Don’t forget about the changes coming for Greg Austin’s front line. Freshman Turner Corcoran showed why NU is so high on him in his first career start at left tackle against Rutgers, but there’s no easy way to fill 95 starts and 118 appearances.

NFL Draft analyst Troy Pauline projects Jaimes as a fifth-round pick and Farniok as a sixth-rounder. Farniok didn’t dominate, but versatility is worth its weight in gold up front, and his ability (as a converted tackle, remember) to slide between center and guard was valuable. In that way, NU is essentially faced with replacing its left tackle, right guard, backup center and sixth man (Wilson).

Sophomore Cam Jurgens is the starting point for the group at center. Right tackle Bryce Benhart and left guard Ethan Piper gained valuable experience and Corcoran looks like the left tackle of the future. Perhaps it will play out that cleanly and the competition will come down to essentially one spot.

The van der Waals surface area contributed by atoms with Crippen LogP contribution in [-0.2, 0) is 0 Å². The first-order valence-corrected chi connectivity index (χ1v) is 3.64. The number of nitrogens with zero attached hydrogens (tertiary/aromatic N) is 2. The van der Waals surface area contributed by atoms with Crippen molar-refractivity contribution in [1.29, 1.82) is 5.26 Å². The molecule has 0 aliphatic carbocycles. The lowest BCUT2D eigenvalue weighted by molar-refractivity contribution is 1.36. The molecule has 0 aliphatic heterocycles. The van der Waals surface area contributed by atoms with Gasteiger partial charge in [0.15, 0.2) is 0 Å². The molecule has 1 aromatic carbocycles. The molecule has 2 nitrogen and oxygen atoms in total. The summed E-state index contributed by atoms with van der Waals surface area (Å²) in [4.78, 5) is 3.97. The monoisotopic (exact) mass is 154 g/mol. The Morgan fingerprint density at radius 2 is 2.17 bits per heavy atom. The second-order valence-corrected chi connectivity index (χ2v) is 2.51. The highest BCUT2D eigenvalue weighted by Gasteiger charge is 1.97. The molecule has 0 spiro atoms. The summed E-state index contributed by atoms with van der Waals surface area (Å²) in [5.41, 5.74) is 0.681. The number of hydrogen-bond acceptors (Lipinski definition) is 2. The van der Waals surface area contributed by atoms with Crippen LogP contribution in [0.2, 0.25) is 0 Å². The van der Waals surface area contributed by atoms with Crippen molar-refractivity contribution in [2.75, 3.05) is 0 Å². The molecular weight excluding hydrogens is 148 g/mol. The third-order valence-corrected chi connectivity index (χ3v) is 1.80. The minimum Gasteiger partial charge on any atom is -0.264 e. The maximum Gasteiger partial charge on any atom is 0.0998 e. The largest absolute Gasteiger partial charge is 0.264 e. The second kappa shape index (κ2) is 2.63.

Austin, though, will more likely make it clear that there is much to be settled. Especially for a young group that didn’t play particularly well for much of 2020. He has options, too, ranging from redshirt freshman Brant Banks to veterans like Trent Hixson and Broc Bando to walk-on transfer Nouredin Nouili to a trio of incoming midyear enrollees.

Photos from Nebraska's last game of the season

Contact the writer at or 402-473-7439. On Twitter @HuskerExtraPG.


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Husker football reporter

Parker joined the Journal Star as the University of Nebraska football beat writer in August 2017. He previously covered Montana State athletics for the Bozeman Daily Chronicle and graduated from the University of Wisconsin in 2012.